However, it remains unclear whether the Syrian government intends to do more than pay lip service to the issue. Syria would be more than likely to support the Turkish plan if the political climate were different. However, given Iraqi and U.S. accusations against Syria for its apparent support of terrorism in Iraq and other international pressures on Syria that forced its recent withdrawal from Lebanon, it is unlikely that Syria would accept the Turkish plan at this time.
Iraqi Government Unlikely To Help
Iraqi officials in the interim and transitional governments have also stalled on the issue of the PKK, contending that while the government wants to assist Turkey (Prime Minister Ibrahim al-Ja'fari vowed in May to do "all we can" on the Iraqi side of the border), the Iraqi military does not have the capabilities to launch operations in Iraq's vast mountainous regions.
Interior Minister Bayan Jabr told NTV on 18 July that Turkey should seek approval from the Iraqi National Assembly if it intends to launch cross-border operations. "We are ready for cooperation against the Kurdistan Workers Party [PKK] or any other terrorist organization. We need to help each other on the issue," said Jabr, adding: "However, there is a government and parliament elected in Iraq. The parliament can grant permission for Turkey's cross-border operation; it is bound to the parliament's decision."
Even if the National Assembly were to approve the plan, it is unclear if the Iraqi military would have the right to do so under the terms of the Transitional Administrative Law (TAL), Iraq's interim constitution, which gives Iraq's Kurdistan Democratic Party (KDP) and Patriotic Union of Kurdistan (PUK) peshmerga forces control over areas of northern Iraq. It is highly unlikely that the Kurds would ever support attempts by the Iraqi military to launch operations against the PKK in Kurdistan.
The Shi'ite-led transitional Iraqi government faces other internal obstacles that preclude its approval of the Turkish plan, namely an alliance it formed with the Kurdistan Coalition list following January elections to form the leadership of the transitional government. Support among Kurds for the Shi'ite-led government has waned in recent weeks, as Kurdish leaders, including Iraqi President Jalal Talabani, have claimed that al-Ja'fari has sidelined the authority of Kurdish ministers as he takes steps to monopolize power.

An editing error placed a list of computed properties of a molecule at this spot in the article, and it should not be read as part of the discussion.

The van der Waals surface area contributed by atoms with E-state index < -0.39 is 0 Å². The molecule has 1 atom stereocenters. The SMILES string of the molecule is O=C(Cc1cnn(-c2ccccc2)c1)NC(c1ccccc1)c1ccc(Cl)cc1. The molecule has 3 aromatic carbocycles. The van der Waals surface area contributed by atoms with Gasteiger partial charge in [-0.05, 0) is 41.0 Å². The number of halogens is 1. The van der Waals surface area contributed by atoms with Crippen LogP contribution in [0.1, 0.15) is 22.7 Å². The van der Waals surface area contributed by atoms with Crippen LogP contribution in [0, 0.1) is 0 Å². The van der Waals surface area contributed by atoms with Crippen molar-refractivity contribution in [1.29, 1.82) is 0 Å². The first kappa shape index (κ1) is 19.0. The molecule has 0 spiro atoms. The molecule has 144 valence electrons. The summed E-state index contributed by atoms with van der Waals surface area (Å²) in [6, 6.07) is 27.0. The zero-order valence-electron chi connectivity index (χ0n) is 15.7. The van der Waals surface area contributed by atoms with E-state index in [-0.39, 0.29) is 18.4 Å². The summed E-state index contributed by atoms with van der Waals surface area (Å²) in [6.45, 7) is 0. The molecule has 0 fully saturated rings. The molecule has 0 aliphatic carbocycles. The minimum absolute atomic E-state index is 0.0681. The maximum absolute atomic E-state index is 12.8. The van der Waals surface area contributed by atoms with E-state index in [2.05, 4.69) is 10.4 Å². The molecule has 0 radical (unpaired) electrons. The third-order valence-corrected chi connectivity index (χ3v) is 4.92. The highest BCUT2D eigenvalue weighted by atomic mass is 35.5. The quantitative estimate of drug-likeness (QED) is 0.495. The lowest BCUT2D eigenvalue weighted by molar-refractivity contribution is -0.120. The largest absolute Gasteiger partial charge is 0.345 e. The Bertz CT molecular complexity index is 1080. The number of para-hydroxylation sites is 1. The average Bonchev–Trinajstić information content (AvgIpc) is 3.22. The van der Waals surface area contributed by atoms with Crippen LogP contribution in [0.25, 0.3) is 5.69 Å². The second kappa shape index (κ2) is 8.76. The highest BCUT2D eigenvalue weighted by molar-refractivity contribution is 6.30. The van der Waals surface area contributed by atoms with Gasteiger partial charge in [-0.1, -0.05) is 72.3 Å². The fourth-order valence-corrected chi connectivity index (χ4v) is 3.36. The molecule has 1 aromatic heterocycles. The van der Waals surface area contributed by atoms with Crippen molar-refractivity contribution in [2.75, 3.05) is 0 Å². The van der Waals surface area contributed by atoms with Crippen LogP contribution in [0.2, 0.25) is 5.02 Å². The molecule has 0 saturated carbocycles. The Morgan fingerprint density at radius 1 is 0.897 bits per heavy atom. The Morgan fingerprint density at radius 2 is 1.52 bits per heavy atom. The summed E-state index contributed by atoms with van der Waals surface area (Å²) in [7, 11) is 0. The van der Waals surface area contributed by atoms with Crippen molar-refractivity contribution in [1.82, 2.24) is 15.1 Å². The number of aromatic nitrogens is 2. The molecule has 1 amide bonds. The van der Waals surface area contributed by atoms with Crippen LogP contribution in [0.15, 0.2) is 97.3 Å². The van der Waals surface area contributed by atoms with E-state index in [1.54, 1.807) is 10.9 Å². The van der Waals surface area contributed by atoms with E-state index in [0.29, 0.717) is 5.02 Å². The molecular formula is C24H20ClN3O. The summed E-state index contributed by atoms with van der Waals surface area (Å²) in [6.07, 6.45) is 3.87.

Kurds are also dismayed at the transitional government's failure to address issues relating to the normalization of Kirkuk, a multiethnic oil rich city. The city was the site of a massive resettlement campaign undertaken by Saddam Hussein's regime that uprooted and displaced 1 million Kurds. The TAL calls on the transitional government to "expeditiously" remedy the injustice caused by the Hussein regime in altering the demographic character of certain regions, including Kirkuk. Turkey is likely to become wrapped up in the imbroglio because it supports Iraq's Turkomans (ethnic Turks), who, like the Kurds, claim a majority in the city.
Kurdish activists close to the PKK say that the movement has tried to change its stance to nonviolence, but to no avail. They contend that the government seeks nothing short of their annihilation, despite Kurdish calls for their rights under a democratic Turkish state. "Today, we believe in the diplomatic and political struggle in order to obtain our legitimate rights," Murat Karayilan, the military leader of the PKK, told AP in an interview published on 12 July. He vowed, however, to fight Turkey if attacked. The group called a cease-fire in 1999 with Turkey after its leader Abdullah Ocalan was captured and imprisoned.
The PKK canceled the cease-fire last year, saying the government had not done enough to meet demands for Kurdish national rights. The Kurdish language was banned in Turkey until 1991, and broadcasting in the Kurdish language was only legalized last year. Other reforms have enabled Kurds for the first time to give their children Kurdish names on legal documents.
Karayilan's calls for greater equality come at a time when Turkey is under increasing pressure as it vies for membership in the European Union. The Turkish government has been widely criticized in Europe for its human-rights record with the Kurds, who live primarily in southeast Turkey. Prime Minister Recep Tayyip Erdogan lashed out at European diplomats last week, telling CNN Turk that he doesn't appreciate their trips to Kurdish areas in the east and southeast of Turkey. "They go to Diyarbakir. Where do they go? They go to Hakkari. Fine, but if you want to hold talks with us, mister, you must do that in Ankara, the capital," Erdogan said.